Help your child feel invested and excited about the new year by helping with the preparations. Let him sit on your lap while you order school supplies online. If you’re decorating the classroom space, let your child help. Familiarize your child with any new equipment. Let him try on his headphones and practice with his Chromebook. If he needs to wear a uniform shirt let him try it on a few times.
Practicing skills before school starts will help your child feel confident. In preparation for kindergarten, we spend a little time each day working on the alphabet, sight words, numbers, shapes, and colors. Workbooks are great for practicing writing and coloring. We also like to use flash cards to make learning feel like a fun game. Flash cards also encourage your child to speak clearly, a skill that will help the teacher be able to hear your child when it's time to answer questions during online class. You may also want to ask your child’s teacher if there are any specific skills they recommend before the start of school. For example, when I told our son’s teacher what we had been working on, she also recommended that he practice writing his name.
As I prepare for online kindergarten, I’m learning that as a parent I have a lot of practicing and study to do for myself, and not just for my son. I’m fortunate that our school provides a lot of resources including online tutorials to help parents know what to expect. If you don’t receive information on what online tools your school plans to use for the upcoming school year, be sure to reach out and ask. Whether it’s Zoom, Google Classroom, or other systems, it takes time to sit down and study everything you’ll need to know. You may also find that as you use certain systems, there are additional items you may need. For example, when I reviewed the online tutorial for my son's school, I realized that in addition to his Chromebook, I'll need to use a printer and it's also helpful to have a scanner. I highly recommend setting aside some time to familiarize yourself with any systems you'll need to use a week or so before the start of the school year.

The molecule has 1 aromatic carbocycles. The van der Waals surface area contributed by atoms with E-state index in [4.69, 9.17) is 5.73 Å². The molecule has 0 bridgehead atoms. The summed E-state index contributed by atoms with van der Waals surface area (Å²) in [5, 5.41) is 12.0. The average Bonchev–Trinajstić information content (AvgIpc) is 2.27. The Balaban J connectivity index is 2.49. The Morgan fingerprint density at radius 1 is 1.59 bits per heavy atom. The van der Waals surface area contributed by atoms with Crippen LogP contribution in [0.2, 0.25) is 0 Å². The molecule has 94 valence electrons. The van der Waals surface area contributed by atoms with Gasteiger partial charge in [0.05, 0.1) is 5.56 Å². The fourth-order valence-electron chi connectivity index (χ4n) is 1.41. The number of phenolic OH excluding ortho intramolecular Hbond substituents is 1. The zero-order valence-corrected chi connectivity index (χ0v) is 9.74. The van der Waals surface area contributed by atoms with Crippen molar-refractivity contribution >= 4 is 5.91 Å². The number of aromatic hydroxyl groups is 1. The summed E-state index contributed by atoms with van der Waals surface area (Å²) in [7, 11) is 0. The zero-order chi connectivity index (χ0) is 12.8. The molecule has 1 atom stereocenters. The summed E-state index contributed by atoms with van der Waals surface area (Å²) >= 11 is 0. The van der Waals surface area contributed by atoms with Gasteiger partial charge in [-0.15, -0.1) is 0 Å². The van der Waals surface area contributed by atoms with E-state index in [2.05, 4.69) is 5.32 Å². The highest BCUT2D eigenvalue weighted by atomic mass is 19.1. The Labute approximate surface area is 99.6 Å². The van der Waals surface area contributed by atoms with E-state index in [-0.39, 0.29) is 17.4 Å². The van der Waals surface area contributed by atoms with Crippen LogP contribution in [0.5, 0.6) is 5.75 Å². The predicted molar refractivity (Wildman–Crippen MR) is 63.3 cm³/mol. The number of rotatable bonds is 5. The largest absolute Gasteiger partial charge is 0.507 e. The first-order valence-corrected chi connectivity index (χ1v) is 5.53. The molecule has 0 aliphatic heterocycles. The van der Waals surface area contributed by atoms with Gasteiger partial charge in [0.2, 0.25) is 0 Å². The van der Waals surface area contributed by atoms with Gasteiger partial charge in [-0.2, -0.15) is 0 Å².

If you have a tutor, caregiver, friend, or someone else to supervise your child’s learning, you’ll still need to know how to check your child’s progress and make sure assignments are being submitted on time. You may also want to consider authorizing your child’s caregiver to be copied on any correspondence such as class emails, calendars or newsletters to ensure clear communication.
TAKE A BREATH
Always remember that these are uncharted waters for everyone involved, and be patient with your child and with yourself. Teachers understand that young children are experiencing a new way of learning, and things may not be perfect at first. Be appreciative of the teachers and staff for all they are doing to educate our kids. Have a great school year!